(RxWiki News) Doctors can't always tell whether treatments for cardiovascular disease will be effective for each patient. A high tech solution may provide the answer.
Injecting immune cells containing traceable tiny magnetic particles may allow doctors to better assess whether treatments are effective.
"Talk to your cardiologist about determining the effectiveness of treatment."
Jennifer Richards, MD, lead author and vascular surgeon at the University of Edinburgh’s Centre for Cardiovascular Science in Scotland, said the discovery could change how physicians assess new treatments affecting inflammation and the outcome of a heart attack or heart failure.
During the study researchers used test tubes to determine that magnetically labeled blood cells move and thrive similar to normal cells. They then conducted four small clinical trials.
Three thigh muscle injections of unlabeled cells, magnetically labeled cells, and only magnetic material were given to six patients, with the moving labeled cells traceable by Magnetic resonance imaging (MRI) up to a week later.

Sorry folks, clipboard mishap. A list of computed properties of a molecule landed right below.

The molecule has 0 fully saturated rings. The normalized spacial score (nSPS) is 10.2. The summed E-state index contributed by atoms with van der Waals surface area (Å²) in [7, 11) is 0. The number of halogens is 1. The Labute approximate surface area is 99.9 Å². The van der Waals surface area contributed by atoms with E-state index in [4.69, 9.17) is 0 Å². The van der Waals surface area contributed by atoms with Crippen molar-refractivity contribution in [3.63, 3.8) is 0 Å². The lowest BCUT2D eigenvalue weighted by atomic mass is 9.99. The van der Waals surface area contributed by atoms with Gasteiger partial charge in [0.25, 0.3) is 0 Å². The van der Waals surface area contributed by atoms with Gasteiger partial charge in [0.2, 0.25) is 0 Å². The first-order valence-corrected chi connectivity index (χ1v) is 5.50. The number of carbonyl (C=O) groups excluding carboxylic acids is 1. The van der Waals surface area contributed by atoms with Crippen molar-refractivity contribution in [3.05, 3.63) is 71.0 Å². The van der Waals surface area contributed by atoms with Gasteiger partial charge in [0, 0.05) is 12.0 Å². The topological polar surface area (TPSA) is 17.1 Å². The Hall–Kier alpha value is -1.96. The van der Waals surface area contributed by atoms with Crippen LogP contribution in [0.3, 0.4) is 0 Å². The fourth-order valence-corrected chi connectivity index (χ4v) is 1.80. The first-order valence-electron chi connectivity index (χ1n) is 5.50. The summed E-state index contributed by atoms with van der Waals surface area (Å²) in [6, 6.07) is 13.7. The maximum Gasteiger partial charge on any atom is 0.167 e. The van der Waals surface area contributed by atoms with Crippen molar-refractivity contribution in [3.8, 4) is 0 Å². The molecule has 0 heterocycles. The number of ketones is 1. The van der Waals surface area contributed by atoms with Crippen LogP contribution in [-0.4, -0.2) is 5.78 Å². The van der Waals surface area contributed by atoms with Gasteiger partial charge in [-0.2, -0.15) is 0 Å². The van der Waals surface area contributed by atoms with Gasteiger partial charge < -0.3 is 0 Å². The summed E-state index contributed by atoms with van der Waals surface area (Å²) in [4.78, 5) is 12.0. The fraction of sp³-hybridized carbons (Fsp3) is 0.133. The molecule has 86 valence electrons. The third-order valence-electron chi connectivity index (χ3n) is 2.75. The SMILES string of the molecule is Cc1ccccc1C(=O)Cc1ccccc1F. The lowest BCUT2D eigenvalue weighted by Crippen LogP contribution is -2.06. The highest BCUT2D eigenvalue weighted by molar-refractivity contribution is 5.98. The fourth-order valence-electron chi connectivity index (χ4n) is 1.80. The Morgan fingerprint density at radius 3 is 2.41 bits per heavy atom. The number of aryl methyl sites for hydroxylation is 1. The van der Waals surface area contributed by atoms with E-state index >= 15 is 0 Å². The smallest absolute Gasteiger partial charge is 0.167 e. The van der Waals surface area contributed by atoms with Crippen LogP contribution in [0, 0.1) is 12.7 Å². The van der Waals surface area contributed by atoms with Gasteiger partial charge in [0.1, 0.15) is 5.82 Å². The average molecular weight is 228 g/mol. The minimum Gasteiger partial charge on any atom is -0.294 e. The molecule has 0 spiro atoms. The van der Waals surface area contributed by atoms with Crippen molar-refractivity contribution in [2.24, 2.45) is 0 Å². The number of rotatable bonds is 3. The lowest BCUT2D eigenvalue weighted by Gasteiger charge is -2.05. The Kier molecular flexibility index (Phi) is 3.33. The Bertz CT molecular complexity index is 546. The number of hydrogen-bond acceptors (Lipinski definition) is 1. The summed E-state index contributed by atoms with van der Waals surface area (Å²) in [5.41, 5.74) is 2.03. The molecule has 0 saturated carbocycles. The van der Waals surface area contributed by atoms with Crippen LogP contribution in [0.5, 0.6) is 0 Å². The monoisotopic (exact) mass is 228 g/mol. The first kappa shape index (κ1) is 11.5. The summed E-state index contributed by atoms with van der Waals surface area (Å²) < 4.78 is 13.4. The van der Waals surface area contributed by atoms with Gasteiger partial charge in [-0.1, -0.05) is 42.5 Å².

An additional 12 patients received intravenous injections of labeled blood cells -- half a large dose and the rest a small dose. Researchers were able to trace the magnetic particles by MRI a week later.
Two participants received six increasingly larger doses of injected magnetically labeled cells, which were found safe to administer.
Researchers also injected one person with labeled blood cells and successfully followed the cells by MRI as they moved to an inflamed area of skin on the thigh. This allowed investigators to determine how well cells travel to sites with inflammation, and suggested the method could facilitate development of future cell-based therapies.
Other methods of determining the success of treatments are available, but expose patients to radiation or allow the cells to be tracked for only hours compared to a full week for particles. Additional clinical trials will be needed before magnetically labeled blood cells can be used on a regular basis.
The study has been published in Circulation: Cardiovascular Imaging, an American Heart Association journal.